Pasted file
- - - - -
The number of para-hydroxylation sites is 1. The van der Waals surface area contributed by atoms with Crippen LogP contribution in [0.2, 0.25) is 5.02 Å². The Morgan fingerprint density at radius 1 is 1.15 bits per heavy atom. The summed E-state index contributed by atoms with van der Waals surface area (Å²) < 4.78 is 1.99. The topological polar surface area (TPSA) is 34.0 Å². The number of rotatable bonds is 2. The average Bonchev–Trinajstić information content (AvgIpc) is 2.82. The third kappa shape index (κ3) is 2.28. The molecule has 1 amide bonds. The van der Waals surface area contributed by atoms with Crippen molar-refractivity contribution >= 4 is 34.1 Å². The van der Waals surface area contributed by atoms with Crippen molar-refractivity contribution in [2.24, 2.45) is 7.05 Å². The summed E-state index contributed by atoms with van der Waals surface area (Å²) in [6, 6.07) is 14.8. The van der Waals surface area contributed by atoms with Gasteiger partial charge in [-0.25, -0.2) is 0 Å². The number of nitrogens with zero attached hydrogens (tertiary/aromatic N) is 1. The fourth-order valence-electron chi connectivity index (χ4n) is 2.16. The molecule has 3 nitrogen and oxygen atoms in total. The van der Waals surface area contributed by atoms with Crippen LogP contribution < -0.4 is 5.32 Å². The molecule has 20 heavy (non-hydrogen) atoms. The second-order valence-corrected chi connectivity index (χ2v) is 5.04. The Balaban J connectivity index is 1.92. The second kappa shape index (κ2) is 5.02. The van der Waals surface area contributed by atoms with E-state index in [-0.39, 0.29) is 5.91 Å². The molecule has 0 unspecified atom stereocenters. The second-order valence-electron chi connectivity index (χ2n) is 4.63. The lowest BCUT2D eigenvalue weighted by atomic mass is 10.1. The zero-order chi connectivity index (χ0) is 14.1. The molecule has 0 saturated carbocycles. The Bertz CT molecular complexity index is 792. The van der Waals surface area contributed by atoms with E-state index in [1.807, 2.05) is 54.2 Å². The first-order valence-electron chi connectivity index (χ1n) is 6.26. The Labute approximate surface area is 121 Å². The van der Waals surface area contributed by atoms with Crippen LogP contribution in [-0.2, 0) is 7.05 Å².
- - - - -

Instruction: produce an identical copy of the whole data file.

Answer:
The number of para-hydroxylation sites is 1. The van der Waals surface area contributed by atoms with Crippen LogP contribution in [0.2, 0.25) is 5.02 Å². The Morgan fingerprint density at radius 1 is 1.15 bits per heavy atom. The summed E-state index contributed by atoms with van der Waals surface area (Å²) < 4.78 is 1.99. The topological polar surface area (TPSA) is 34.0 Å². The number of rotatable bonds is 2. The average Bonchev–Trinajstić information content (AvgIpc) is 2.82. The third kappa shape index (κ3) is 2.28. The molecule has 1 amide bonds. The van der Waals surface area contributed by atoms with Crippen molar-refractivity contribution >= 4 is 34.1 Å². The van der Waals surface area contributed by atoms with Crippen molar-refractivity contribution in [2.24, 2.45) is 7.05 Å². The summed E-state index contributed by atoms with van der Waals surface area (Å²) in [6, 6.07) is 14.8. The van der Waals surface area contributed by atoms with Gasteiger partial charge in [-0.25, -0.2) is 0 Å². The number of nitrogens with zero attached hydrogens (tertiary/aromatic N) is 1. The fourth-order valence-electron chi connectivity index (χ4n) is 2.16. The molecule has 3 nitrogen and oxygen atoms in total. The van der Waals surface area contributed by atoms with Crippen LogP contribution < -0.4 is 5.32 Å². The molecule has 20 heavy (non-hydrogen) atoms. The second-order valence-corrected chi connectivity index (χ2v) is 5.04. The Balaban J connectivity index is 1.92. The second kappa shape index (κ2) is 5.02. The van der Waals surface area contributed by atoms with E-state index in [-0.39, 0.29) is 5.91 Å². The molecule has 0 unspecified atom stereocenters. The second-order valence-electron chi connectivity index (χ2n) is 4.63. The lowest BCUT2D eigenvalue weighted by atomic mass is 10.1. The zero-order chi connectivity index (χ0) is 14.1. The molecule has 0 saturated carbocycles. The Bertz CT molecular complexity index is 792. The van der Waals surface area contributed by atoms with E-state index in [1.807, 2.05) is 54.2 Å². The first-order valence-electron chi connectivity index (χ1n) is 6.26. The Labute approximate surface area is 121 Å². The van der Waals surface area contributed by atoms with Crippen LogP contribution in [-0.2, 0) is 7.05 Å².